Unfortunately, even if not angry, many teachers still consider themselves as the controllers of learning in front of the class. They keep complaining about the inability and laziness of students, who don’t seem to remember what they, in their well-meaning wisdom, have told them hundreds of times. The old behaviourist belief that teaching (=telling/lecturing/pointing out) will inevitably lead to learning hasn’t yet been replaced by new constructivist methods in most classrooms. Some colleagues even feel that they are not properly earning their salaries if they don’t teach (=speak) in class most of the time, and spend countless hours outside the classroom chewing and organising all the material required by the curriculum into easily digestible chunks to then serve to the students.
However, it’s a totally different story when you start focusing on what actually happens in the students’ heads in class. Are they learning? And if not, why not? I can repeat the same old English grammar rules till I’m blue in the face, and still, over half the class never get it – the same infuriating mistakes recur on too many exam papers, course after course, year after year. Brings to mind the old slogan used in an MTV environmental campaign: If you are not part of the solution, you are part of the problem.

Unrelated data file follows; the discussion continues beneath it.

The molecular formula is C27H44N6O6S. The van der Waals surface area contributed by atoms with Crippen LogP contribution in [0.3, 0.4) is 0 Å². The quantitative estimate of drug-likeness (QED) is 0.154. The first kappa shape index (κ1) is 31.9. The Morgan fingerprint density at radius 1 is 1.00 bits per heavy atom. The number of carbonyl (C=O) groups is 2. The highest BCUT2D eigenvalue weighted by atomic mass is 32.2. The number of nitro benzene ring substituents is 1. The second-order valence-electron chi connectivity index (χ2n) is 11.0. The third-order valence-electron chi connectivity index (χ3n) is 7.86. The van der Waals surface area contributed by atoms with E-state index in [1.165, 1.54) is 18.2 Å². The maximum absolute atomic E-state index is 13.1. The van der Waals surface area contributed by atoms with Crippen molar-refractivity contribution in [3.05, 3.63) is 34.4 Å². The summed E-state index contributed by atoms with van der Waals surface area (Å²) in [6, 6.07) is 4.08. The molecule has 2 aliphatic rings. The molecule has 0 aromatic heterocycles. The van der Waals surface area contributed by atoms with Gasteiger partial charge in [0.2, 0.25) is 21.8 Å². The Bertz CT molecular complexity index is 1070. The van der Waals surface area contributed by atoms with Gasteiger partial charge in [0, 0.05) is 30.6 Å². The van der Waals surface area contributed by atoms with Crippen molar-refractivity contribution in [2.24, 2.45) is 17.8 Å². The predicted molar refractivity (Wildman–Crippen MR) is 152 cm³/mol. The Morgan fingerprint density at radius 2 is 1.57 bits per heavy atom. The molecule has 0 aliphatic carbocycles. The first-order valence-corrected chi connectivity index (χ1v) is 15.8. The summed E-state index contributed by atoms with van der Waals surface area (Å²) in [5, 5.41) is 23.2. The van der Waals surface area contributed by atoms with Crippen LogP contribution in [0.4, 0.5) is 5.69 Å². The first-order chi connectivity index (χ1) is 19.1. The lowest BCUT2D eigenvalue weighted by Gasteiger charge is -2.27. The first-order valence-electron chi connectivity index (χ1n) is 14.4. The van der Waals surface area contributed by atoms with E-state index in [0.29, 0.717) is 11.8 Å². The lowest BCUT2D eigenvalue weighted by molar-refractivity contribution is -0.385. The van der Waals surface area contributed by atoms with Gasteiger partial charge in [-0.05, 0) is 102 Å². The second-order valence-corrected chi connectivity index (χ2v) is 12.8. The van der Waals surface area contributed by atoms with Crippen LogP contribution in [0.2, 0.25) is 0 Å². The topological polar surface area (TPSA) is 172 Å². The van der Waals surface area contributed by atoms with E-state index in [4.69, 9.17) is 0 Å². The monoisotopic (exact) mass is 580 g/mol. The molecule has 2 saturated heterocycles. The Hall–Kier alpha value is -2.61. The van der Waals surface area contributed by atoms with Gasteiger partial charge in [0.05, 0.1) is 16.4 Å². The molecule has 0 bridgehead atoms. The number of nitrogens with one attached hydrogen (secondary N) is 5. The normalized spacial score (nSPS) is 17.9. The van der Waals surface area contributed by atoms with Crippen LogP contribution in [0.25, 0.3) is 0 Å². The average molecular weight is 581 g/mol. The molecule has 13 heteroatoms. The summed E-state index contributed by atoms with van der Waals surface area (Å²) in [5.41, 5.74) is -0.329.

So, if I don’t want to be a teacher in the traditional sense, what should I call myself then? A facilitator, a guide, a trainer, a coach? In fact, why try to be clever and think of a new name, I am still a teacher, but in the 21st century the meaning of the words ‘teacher’ and ‘teach’ should be reconsidered and expanded. I’ve been thinking of nice metaphors to illustrate how I see my role as a teacher.
I might see myself as a construction worker putting up the exactly right scaffolding needed for each student to create their magnificent and unique buildings of personal knowledge.
On second thoughts, though, even if this idea is widely used in constructivist theories, somehow it seems too technical for my more humanistic mindset.
If any fellow teachers read this post, it would be really interesting to hear what metaphors you may have for your role as a teacher!
Photos (other than my own)